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Sipe v. Project Execution and Control Consulting, LLC

United States District Court, D. Maryland, Southern Division

March 10, 2016



Charles B. Day United States Magistrate Judge

Before this Court is Plaintiff’s Memorandum of Law in Support of Plaintiff’s Motion for Attorneys’ Fees and Costs (ECF No. 228) (the “Motion”). The Court has reviewed the Motion, related memoranda, and applicable law. No hearing is deemed necessary. See Local Rule 105.6 (D. Md.). For the reasons presented below, the Court GRANTS in part and DENIES in part the Motion.

I. Factual Background

Plaintiff Michelle Papanicolas Sipe (“Plaintiff”) filed a complaint (ECF No. 4) and an amended complaint (ECF No. 32) in this case against Defendants Barrington Cromuel and his company Project Execution and Control Consulting, LLC (“PEAC”), alleging unlawful sexual harassment and retaliatory discharge. Amended Compl. 14-15. Plaintiff originally filed her complaint in the Circuit Court for Prince George’s County, and Defendant Cromuel removed the case to this Court. Id. at 14.

Defendant Cromuel is the president and founder of PEAC. Id. at 2. In 2009, Plaintiff was hired by Defendant Cromuel to work at PEAC. Id. at 2. Plaintiff alleges that during the course of her employment, she was repeatedly sexually harassed by Defendant Cromuel. Id. In April 2010, after Plaintiff reported Defendant Cromuel’s alleged sexual harassment to a human resources representative, Defendants terminated Plaintiff from her job. Id. at 3.

On November 2, 2015, on the eve of trial before this Court, the parties entered into a dismissal of all claims, except for the right of any party to file a petition for attorney’s fees and costs. See ECF Nos. 221, 223. The parties also agreed that “for purposes of this fee petition, Plaintiff has met the requirements for fee shifting and costs under the applicable laws.” Pl.’s Mot. 4.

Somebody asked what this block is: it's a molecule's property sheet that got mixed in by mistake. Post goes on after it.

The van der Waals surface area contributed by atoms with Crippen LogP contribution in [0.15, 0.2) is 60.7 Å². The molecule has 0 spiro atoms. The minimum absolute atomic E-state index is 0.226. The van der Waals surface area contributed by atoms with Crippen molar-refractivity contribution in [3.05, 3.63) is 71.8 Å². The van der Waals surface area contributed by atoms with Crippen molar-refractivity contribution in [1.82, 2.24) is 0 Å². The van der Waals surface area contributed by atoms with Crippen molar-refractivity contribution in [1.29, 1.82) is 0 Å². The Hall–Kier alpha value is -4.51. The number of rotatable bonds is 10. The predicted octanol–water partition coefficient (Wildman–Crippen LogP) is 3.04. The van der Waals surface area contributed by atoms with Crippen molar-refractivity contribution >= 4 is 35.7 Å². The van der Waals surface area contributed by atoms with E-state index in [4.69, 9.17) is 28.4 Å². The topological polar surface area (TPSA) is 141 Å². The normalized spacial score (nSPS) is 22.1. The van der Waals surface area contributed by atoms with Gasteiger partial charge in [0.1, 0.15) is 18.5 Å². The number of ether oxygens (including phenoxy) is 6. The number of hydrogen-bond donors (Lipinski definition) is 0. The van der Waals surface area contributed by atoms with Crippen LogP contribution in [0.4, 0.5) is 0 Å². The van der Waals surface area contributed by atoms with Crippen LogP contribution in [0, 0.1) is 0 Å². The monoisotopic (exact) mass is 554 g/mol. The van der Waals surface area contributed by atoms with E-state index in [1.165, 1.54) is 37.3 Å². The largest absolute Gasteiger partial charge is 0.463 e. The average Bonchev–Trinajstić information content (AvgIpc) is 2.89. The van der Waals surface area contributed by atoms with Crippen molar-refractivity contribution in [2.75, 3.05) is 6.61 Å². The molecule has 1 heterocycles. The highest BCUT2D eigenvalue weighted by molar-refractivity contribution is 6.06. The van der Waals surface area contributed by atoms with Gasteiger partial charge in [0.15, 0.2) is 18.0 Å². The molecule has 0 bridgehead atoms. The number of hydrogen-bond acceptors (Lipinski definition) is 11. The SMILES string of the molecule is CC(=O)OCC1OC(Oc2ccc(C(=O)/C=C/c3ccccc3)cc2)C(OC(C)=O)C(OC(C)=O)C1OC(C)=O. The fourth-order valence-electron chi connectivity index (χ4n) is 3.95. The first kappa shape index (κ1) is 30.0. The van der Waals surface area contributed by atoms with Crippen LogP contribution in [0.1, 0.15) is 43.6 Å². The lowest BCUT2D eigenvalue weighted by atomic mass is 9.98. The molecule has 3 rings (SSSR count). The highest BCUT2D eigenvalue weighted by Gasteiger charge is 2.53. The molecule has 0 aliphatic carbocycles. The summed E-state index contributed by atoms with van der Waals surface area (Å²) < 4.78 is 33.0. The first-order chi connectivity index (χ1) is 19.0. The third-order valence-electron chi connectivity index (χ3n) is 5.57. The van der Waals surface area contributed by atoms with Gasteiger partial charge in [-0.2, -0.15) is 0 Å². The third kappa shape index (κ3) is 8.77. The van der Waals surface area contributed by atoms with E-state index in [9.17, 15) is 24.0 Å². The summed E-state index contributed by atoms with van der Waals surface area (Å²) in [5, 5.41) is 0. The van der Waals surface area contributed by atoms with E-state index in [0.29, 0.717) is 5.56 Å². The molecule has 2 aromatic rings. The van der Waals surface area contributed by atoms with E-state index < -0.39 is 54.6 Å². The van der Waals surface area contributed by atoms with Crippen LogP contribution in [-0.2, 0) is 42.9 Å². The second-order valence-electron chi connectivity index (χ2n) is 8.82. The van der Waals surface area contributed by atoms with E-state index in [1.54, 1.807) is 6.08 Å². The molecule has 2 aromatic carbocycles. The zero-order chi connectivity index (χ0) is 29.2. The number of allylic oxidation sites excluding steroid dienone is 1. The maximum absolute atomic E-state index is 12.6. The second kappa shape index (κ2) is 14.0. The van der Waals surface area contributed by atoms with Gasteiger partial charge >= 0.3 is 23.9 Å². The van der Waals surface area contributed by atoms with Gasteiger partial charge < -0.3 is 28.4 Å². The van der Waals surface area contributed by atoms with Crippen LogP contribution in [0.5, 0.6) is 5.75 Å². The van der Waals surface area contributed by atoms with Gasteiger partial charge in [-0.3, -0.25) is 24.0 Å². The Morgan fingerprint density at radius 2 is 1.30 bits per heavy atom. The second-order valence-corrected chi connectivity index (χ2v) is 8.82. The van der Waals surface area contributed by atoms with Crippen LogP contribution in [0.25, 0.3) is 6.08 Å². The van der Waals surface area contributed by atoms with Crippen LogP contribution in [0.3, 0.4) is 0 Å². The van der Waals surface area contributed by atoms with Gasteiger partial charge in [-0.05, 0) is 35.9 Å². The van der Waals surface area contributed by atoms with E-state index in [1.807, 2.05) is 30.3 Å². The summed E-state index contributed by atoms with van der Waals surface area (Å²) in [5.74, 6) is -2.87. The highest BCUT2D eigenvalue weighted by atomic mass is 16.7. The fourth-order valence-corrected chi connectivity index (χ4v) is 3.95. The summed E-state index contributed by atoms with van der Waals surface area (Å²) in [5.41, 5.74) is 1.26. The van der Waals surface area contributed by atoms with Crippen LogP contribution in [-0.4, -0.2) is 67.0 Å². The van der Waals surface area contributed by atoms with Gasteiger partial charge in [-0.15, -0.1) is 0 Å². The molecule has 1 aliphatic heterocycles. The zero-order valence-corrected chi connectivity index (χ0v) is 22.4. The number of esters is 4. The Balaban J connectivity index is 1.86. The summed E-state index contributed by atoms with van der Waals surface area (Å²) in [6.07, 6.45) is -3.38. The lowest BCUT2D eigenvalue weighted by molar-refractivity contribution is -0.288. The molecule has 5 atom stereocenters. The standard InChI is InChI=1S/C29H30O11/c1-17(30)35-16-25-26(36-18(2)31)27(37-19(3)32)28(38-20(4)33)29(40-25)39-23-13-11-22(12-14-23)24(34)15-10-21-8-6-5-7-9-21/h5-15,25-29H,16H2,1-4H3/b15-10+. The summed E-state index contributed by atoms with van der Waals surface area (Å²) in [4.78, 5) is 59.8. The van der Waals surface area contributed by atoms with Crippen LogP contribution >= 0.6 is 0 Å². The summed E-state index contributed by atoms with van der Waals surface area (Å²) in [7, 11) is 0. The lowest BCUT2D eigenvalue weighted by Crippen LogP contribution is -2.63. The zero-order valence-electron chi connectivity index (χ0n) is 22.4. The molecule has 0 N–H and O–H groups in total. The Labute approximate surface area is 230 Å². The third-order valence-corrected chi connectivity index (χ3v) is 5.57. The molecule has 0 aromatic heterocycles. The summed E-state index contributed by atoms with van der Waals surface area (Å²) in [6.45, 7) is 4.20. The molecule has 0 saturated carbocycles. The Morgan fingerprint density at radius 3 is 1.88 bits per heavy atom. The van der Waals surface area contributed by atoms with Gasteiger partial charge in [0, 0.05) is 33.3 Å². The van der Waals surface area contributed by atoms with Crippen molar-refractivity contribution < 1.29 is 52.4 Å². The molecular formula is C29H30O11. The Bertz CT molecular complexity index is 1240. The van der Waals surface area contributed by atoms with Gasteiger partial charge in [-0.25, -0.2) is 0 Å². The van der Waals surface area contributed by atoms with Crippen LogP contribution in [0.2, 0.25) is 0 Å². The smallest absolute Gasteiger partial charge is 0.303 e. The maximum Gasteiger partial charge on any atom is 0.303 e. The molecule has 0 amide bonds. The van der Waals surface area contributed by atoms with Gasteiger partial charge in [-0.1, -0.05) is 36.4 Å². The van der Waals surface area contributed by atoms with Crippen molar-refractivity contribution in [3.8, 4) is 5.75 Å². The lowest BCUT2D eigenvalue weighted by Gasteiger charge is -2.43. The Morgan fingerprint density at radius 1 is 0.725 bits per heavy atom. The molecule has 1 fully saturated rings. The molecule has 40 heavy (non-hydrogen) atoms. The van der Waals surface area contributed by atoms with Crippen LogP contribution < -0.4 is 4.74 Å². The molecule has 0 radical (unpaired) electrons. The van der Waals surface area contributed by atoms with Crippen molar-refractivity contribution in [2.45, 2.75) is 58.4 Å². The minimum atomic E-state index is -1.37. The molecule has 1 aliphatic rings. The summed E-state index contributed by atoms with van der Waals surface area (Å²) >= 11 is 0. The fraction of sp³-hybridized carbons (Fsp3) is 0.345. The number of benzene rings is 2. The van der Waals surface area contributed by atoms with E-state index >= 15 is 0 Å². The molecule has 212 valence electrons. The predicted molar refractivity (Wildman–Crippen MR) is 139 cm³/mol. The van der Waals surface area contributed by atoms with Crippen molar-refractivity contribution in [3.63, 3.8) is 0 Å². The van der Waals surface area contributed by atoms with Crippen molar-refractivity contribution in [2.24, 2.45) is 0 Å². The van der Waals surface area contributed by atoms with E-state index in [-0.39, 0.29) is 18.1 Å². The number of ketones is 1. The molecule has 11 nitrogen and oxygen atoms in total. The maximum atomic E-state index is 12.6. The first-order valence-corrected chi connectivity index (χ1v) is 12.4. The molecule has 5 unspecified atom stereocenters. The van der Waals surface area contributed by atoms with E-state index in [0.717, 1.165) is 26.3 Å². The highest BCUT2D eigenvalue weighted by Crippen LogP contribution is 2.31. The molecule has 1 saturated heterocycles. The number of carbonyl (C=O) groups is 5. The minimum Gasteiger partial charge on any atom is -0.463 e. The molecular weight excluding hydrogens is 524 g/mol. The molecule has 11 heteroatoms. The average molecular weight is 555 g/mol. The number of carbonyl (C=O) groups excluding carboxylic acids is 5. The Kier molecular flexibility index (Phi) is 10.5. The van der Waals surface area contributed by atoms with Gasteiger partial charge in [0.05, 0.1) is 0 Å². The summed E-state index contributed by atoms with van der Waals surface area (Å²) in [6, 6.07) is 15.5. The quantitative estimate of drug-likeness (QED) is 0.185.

II. In the Motion, Plaintiff claims that under the Friolo factors, she is entitled to $351, 731.50 in attorney’s fees and $6, 734.53 in costs.

Plaintiff is seeking attorney’s fees and costs as the prevailing party and is relying on the Maryland Code, State Gov’t §20-1202(d), and the Prince George’s County Code. Pl.’s Mot. 30. Plaintiff first argues that she is entitled to all the fees and costs incurred, that no “special circumstances” caution against an award of fees and costs, and that Defendants’ “unabated, uncooperative, obstructionist, and exceedingly imprudent litigious behavior” justify a complete award. Id. at 31. Second, Plaintiff argues that the Court should not apply the hourly rates found in Appendix B of the Court’s Local Rules which are lower than what Plaintiff’s counsel charged in this case. Id. at 32. In support thereof, Plaintiff cites a case from Montgomery County Circuit Court, Balderrama v. Lockheed Martin, Inc., 2015 WL 3874239 (Md. Cir. Ct. June 12, 2015), and argues that the Court is not bound by Appendix B since it has jurisdiction based on diversity of citizenship. Id. at 32-33. Third, Plaintiff contends that the Court should apply the lodestar method and Friolo factors to assess the reasonableness of the fees and costs requested. Id. at 33.

III. Defendants claim that Plaintiff’s motion for fees and costs should be denied or reduced to a figure that is fair and reasonable.

Defendants argue that the Motion should be denied for excessive billing practices. Def.’s Opp. 2. Specifically, Defendants point out that as of August 31, 2015, Plaintiff’s total fees and costs, since the case was initiated in 2010, amounted to $178, 562.42, and when the Motion was filed in November 2015, two and a half months later, Plaintiff’s total bill (including legal fees and costs) was $358, 466.03. Id. Defendants argue that Plaintiff’s counsel billed for frivolous pleadings such as the motion for default and sanctions, filed on June 30, 2014, and that there are several instances of block billing where it is impossible to know what was done hour-by-hour. Id. at 5. Additionally, Defendants contend that the Motion should be denied because Plaintiff’s counsel engaged in conduct resulting in excessive filings without consideration for economy. Id. at 5-10. Finally, Defendants claim that the Motion should be denied because Defendants have been under financial duress for the past three years. Id. at 10-11.